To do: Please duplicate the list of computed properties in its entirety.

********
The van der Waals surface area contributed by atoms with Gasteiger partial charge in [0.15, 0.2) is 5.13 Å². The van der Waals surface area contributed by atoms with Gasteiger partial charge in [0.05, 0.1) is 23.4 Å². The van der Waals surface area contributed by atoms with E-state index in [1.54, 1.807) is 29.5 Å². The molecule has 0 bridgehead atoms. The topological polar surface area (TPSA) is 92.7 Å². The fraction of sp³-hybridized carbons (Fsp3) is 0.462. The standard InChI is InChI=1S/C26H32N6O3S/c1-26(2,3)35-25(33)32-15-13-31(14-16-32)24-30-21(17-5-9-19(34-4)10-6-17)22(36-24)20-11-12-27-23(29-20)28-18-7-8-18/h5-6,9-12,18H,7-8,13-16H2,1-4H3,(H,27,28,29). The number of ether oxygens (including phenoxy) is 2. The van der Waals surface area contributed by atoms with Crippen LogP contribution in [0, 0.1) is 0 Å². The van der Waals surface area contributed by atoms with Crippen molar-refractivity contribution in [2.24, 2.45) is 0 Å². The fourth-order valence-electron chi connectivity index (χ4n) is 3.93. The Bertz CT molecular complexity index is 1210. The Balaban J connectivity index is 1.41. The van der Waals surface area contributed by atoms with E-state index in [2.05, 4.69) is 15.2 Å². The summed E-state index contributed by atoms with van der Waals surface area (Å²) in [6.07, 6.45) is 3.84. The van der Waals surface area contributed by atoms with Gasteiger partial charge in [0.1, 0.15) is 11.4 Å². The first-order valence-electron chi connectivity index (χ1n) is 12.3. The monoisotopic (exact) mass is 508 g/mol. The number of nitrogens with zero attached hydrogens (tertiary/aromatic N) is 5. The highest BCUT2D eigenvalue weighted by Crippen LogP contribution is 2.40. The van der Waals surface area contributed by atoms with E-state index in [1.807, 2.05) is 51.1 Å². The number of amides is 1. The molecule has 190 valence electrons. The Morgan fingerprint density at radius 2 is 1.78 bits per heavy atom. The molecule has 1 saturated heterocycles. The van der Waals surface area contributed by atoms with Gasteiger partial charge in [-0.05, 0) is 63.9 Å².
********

The van der Waals surface area contributed by atoms with Gasteiger partial charge in [0.15, 0.2) is 5.13 Å². The van der Waals surface area contributed by atoms with Gasteiger partial charge in [0.05, 0.1) is 23.4 Å². The van der Waals surface area contributed by atoms with E-state index in [1.54, 1.807) is 29.5 Å². The molecule has 0 bridgehead atoms. The topological polar surface area (TPSA) is 92.7 Å². The fraction of sp³-hybridized carbons (Fsp3) is 0.462. The standard InChI is InChI=1S/C26H32N6O3S/c1-26(2,3)35-25(33)32-15-13-31(14-16-32)24-30-21(17-5-9-19(34-4)10-6-17)22(36-24)20-11-12-27-23(29-20)28-18-7-8-18/h5-6,9-12,18H,7-8,13-16H2,1-4H3,(H,27,28,29). The number of ether oxygens (including phenoxy) is 2. The van der Waals surface area contributed by atoms with Crippen LogP contribution in [0, 0.1) is 0 Å². The van der Waals surface area contributed by atoms with Crippen molar-refractivity contribution in [2.24, 2.45) is 0 Å². The fourth-order valence-electron chi connectivity index (χ4n) is 3.93. The Bertz CT molecular complexity index is 1210. The Balaban J connectivity index is 1.41. The van der Waals surface area contributed by atoms with E-state index in [2.05, 4.69) is 15.2 Å². The summed E-state index contributed by atoms with van der Waals surface area (Å²) in [6.07, 6.45) is 3.84. The van der Waals surface area contributed by atoms with Gasteiger partial charge in [0.1, 0.15) is 11.4 Å². The first-order valence-electron chi connectivity index (χ1n) is 12.3. The monoisotopic (exact) mass is 508 g/mol. The number of nitrogens with zero attached hydrogens (tertiary/aromatic N) is 5. The highest BCUT2D eigenvalue weighted by Crippen LogP contribution is 2.40. The van der Waals surface area contributed by atoms with E-state index in [1.807, 2.05) is 51.1 Å². The number of amides is 1. The molecule has 190 valence electrons. The Morgan fingerprint density at radius 2 is 1.78 bits per heavy atom. The molecule has 1 saturated heterocycles. The van der Waals surface area contributed by atoms with Gasteiger partial charge in [-0.05, 0) is 63.9 Å².